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McClatchy-Tribune  06/14/2014 11:34 PM ET
Columbus Ledger-Enquirer Job Spotlight column [Columbus Ledger-Enquirer :: ]

June 14--He's been a U.S. Army Infantry instructor, sold insurance and securities, and helped customers with their personal banking needs.

But when it came time for Robert Horn to make his latest career move, a key qualifier was that it be closer to home. Or, for the Philadelphia native, closer to the Columbus-Phenix City area, where his wife, Heather, was raised.

He has been with Wells Fargo and its predecessors -- First Union and Wachovia -- for 15 years. And there have been opportunities in several states and markets -- including Florida and in Atlanta -- but he couldn't stomach the distance some of the jobs required and traffic jams he would endure in others.

"So a lot of my decisions have been around family. Can I stay close? I have to look after what's best for my family, for my children," said Horn. "So this was a great opportunity. I couldn't not put my name in the hat to take this position."

That position he speaks of is area president for Wells Fargo in Columbus, with his area of responsibility stretching from Smiths Station, Ala., north to Pine Mountain, Ga., and east to various Georgia communities -- Macon, Warner Robins, Dublin and Americus -- 27 branches in all, which includes 27 branches.

Horn became area president in February and is in the process of relocating to Columbus from the Gainesville, Ga., area, where he oversaw 10 bank branches. But, again, considering the time he has spent locally through the years, this feels more like a homecoming.

Horn talked to the Ledger-Enquirer in a recent interview at his downtown Columbus office, Horn talked about his career path, his latest job, and what it takes to keep a firm and productive handle on more than two dozen banks. The interview has been edited a bit for length and clarity, with an expanded version at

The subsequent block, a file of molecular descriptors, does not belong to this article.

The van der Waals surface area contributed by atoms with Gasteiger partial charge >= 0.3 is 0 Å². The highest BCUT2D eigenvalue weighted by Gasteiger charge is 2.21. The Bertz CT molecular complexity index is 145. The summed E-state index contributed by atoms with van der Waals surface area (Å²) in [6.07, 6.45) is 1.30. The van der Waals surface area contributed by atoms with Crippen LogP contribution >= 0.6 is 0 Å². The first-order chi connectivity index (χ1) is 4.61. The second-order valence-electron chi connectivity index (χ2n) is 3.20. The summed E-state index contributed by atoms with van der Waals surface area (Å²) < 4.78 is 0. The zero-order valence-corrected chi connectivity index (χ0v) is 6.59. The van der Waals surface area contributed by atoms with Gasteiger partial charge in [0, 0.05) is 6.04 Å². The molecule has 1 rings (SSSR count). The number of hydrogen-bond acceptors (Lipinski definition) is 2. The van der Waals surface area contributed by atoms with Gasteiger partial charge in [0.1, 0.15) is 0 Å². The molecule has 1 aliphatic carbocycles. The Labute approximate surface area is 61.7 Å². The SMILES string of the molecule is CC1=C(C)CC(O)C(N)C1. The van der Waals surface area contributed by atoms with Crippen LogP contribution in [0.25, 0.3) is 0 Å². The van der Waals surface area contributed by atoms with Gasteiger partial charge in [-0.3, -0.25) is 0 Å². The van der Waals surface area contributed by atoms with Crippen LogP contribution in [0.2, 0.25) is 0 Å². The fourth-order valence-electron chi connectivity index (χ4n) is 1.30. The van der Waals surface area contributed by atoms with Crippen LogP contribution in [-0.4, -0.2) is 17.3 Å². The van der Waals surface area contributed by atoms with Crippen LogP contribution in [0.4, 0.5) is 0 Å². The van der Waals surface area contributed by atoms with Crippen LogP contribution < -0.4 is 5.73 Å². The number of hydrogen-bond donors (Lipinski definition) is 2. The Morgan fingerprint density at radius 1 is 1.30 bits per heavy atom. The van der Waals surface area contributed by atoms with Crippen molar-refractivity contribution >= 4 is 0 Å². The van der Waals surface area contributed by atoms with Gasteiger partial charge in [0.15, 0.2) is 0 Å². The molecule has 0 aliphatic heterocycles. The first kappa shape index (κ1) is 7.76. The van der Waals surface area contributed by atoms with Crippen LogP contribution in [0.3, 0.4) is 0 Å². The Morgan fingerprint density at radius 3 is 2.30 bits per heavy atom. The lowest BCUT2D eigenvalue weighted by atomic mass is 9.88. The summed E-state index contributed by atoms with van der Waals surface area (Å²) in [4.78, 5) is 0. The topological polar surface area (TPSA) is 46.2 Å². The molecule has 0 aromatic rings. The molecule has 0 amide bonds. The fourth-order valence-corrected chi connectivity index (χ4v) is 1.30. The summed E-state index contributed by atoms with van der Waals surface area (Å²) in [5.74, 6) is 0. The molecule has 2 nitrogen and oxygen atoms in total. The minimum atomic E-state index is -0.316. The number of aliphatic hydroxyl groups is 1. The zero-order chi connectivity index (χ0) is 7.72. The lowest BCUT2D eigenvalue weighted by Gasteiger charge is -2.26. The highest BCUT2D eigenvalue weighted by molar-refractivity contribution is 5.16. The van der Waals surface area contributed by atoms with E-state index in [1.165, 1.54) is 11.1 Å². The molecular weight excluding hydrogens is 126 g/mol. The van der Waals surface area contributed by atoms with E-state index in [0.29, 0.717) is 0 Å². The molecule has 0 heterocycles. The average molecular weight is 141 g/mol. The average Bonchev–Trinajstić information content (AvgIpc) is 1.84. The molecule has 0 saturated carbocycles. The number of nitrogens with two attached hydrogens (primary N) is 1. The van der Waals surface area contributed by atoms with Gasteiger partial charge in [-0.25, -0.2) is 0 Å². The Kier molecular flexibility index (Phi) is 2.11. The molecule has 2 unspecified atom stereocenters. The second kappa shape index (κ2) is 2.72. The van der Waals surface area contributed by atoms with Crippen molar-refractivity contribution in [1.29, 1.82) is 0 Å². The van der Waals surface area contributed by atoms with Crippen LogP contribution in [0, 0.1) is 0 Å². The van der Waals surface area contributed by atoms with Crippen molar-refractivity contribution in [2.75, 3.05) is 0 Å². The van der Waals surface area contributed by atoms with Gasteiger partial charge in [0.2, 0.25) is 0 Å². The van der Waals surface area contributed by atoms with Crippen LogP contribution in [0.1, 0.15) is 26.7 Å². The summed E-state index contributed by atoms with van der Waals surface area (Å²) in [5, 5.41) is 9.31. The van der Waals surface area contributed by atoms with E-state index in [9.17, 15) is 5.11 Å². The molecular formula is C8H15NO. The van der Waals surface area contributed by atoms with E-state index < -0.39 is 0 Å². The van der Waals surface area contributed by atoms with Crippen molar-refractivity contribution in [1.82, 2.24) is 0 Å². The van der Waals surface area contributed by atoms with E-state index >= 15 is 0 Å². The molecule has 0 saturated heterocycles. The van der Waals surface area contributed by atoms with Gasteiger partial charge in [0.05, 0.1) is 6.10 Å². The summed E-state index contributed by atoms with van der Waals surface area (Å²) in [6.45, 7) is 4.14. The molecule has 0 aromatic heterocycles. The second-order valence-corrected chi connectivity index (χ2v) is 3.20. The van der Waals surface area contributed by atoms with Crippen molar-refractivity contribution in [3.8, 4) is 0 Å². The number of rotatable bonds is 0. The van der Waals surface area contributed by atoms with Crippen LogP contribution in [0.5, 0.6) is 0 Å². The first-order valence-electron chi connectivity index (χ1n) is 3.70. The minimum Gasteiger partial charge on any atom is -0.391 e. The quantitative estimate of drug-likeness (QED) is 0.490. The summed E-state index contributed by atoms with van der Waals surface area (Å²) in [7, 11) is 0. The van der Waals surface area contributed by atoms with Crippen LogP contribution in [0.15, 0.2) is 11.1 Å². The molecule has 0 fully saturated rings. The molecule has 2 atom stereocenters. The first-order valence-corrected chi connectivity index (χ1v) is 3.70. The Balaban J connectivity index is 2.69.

So, how did you get to this moment in your life?

I spent 13 years in the Army and my wife's from the Columbus area. I was at a crossroads, I guess, in my career in the military and decided to get into the civilian sector. I got out and actually went into sales at Metlife (in Columbus) for about four years. I got into insurance and securities sales and really enjoyed that. But they went from a mutual company to a (publicly traded) stock company, and at that time they were closing the office here. One of the things they look at is how to reduce expenses, because then you have to answer to a stockholders.

You were at Fort Benning. What was that like?

I was at Benning as an Infantry instructor for close to five years. (There was) a lot of outdoors, a lot of late nights and the weather, but I really enjoyed that. It gave me time to not only look at my career, but gave me time to go to school. That was opportunity that you traditionally don't get when you're in a (go-to-war) line unit. So I was able to complete my bachelor's and my master's degree (at Troy State).

What did you teach as an instructor?

All kinds of things -- urban terrain, first aid, individual squad tactics, a lot of things that they're doing now. We were at a range and we would just have trainees. Then I became a Bradley (Fighting Vehicle) instructor for the last couple of years ... Then it was trainees, plus officers, and master gunners. So there was a mix.

Where did you travel in the Army?

I did training here at Benning, went to Hawaii, and went to (Fort Riley) Kansas; that was a short stint. And then I went to Germany. I was in Kirchgoens, Germany, and I actually got stop-lossed (told he could not leave the military). So I ended up going to Desert Storm, and then came back after about 18 months. I ended back at Fort Benning, and that was my last duty station.

You were in 13 years and didn't want to make the military a career?

No. You can always look at two sides of the coin, right? When I was here, my neighbor kept getting stop-lossed. He was looking to retire, but he kept postponing it. It woul


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